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Weeding: all the benefits, all the applications

Weeding was often neglected in the past, but it is a simple yet highly effective mechanical weeding method. It has many agronomic and environmental advantages recently brought back into fashion for both open field and greenhouse cultivation, mainly if conducted organically

by Daniela Lovarelli
December 2021 | Back

With the increase in non-traditional cultivation approaches, weeding has been practically rediscovered in recent years. It brings tangible benefits both on the more traditional spring-summer open field crops (such as corn and soybeans) and organic crops. In fact, it ensures an excellent mechanically driven weed elimination without synthetic pesticides. Moreover, the superficial breaking action of the working organs around the plants promotes soil aeration. Clearly, the precision of the weeding's teeth action is crucial to prevent damage to the crop, whether due to partial or total uprooting of the root system or damage to the epigeal part, caused by the impact of small clods of earth raised as the hoeing machine passes. A high degree of precision is also essential to eliminate the nearest weeds as effectively as possible, which can interfere with regular crop growth. Moreover, due to the ongoing climate change, adverse and sudden meteorological events, such as torrential rains, periods of torrid heat or fierce winds, are occurring increasingly frequently, resulting in critical growth situations, starting from the emergence of seedlings. In the latter case, the use of strimming harrows, similar in their action to weeders, can solve the situation.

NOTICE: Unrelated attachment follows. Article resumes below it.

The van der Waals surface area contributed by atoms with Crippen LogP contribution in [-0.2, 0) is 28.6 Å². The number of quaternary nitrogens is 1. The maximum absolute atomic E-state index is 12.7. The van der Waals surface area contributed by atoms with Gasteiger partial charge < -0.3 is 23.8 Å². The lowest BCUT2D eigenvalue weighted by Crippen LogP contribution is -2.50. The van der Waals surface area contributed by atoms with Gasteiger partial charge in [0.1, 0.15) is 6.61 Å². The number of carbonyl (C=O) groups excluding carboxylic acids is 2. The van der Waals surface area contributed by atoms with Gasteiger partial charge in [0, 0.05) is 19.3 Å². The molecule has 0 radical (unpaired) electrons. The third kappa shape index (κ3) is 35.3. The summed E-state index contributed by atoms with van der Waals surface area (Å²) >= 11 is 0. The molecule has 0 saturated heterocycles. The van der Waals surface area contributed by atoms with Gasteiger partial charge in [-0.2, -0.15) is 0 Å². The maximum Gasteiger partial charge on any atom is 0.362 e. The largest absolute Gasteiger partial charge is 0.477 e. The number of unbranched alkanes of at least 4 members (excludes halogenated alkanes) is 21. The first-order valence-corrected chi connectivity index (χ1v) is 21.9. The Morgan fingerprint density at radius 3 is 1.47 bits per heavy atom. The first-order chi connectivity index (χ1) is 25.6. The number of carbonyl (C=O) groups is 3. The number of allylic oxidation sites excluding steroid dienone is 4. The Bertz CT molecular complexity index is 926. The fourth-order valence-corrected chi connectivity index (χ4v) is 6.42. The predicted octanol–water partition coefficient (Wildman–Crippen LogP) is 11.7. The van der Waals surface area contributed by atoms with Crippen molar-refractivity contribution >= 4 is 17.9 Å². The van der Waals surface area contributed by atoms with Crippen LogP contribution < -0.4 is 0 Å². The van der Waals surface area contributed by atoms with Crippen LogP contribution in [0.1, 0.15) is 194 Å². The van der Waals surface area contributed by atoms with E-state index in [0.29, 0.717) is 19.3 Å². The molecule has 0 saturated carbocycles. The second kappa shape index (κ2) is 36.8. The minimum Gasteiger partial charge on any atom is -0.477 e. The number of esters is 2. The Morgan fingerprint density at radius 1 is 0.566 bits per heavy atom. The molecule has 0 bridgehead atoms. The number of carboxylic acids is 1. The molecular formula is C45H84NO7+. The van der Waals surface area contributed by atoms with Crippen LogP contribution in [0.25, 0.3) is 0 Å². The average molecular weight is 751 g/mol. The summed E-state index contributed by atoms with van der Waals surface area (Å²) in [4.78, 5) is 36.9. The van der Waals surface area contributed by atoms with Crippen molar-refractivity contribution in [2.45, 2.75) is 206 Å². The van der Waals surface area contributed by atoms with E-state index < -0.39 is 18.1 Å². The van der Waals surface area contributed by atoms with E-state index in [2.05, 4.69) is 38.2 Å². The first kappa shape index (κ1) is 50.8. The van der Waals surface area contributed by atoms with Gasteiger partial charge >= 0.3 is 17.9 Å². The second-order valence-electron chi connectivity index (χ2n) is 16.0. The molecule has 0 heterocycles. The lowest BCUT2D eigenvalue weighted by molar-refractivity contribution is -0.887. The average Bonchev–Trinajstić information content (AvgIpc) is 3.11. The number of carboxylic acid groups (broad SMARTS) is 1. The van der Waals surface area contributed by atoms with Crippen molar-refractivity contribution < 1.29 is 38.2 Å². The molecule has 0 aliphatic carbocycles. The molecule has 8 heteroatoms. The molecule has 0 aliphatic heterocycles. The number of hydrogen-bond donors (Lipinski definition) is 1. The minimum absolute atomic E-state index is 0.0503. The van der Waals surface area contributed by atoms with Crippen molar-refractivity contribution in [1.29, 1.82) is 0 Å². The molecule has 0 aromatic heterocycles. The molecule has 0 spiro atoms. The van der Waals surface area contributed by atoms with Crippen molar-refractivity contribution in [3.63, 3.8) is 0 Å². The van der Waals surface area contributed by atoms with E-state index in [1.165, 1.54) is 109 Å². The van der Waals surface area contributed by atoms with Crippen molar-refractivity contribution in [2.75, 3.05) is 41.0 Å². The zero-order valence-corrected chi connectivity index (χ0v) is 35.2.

Since the power demand is somewhat limited, small tractors with limited power (even only 50 HP), coupled to 4-5 m wide models, are enough to carry out this work. The advancement speeds are generally relatively high, even more than 10 km/h, to the advantage of more effective braking of the superficial crust.


In open field

The device is traditionally composed of: (i) several rows of spring-loaded tines (or hoes) functional for weed eradication; commonly, the rows are staggered to maintain the desired inter-row but avoid clogging due to loose soil.   In addition, tines and hoes have a structure that entails a high resistance to wear even when working in clayey or skeleton-rich soils; (ii) lateral deflectors that hold back clods of earth in the area of action of the rows of tines; they can be floating, i.e., they adapt to the soil profile, or disc-shaped, so as to contribute to breaking up the surface crust;  (iii) working depth adjustment devices, for constant and uniform action; (iv) an articulated parallelogram bearing structure, characterized by a high ground clearance in the frontal part, to avoid damages to the crops and to be able to intervene effectively even in advanced vegetative stages of the crop. There are many different settings and frames on which the spring tines are mounted (fixed, manually, or hydraulically folding, or with independent sections). The working row spacing can be adjustable, from 45 to 75 cm. The number of rows of the working units is also variable, from 3-4 up to 8-12 rows.

One alternative capable of profitably working on many crops, from legumes to most open-field horticultural crops, is to adopt rotating devices to replace traditional tines/hoes. A pair of star-shaped discs rotating on convergent inclined axes (followed by pairs of hoes and deflectors) are able to eradicate weeds without damaging the crop. The external blades have a curved profile and penetrate the soil at an angle of 28°. The device is equipped with protection against impact with stones to avoid damage and clogging.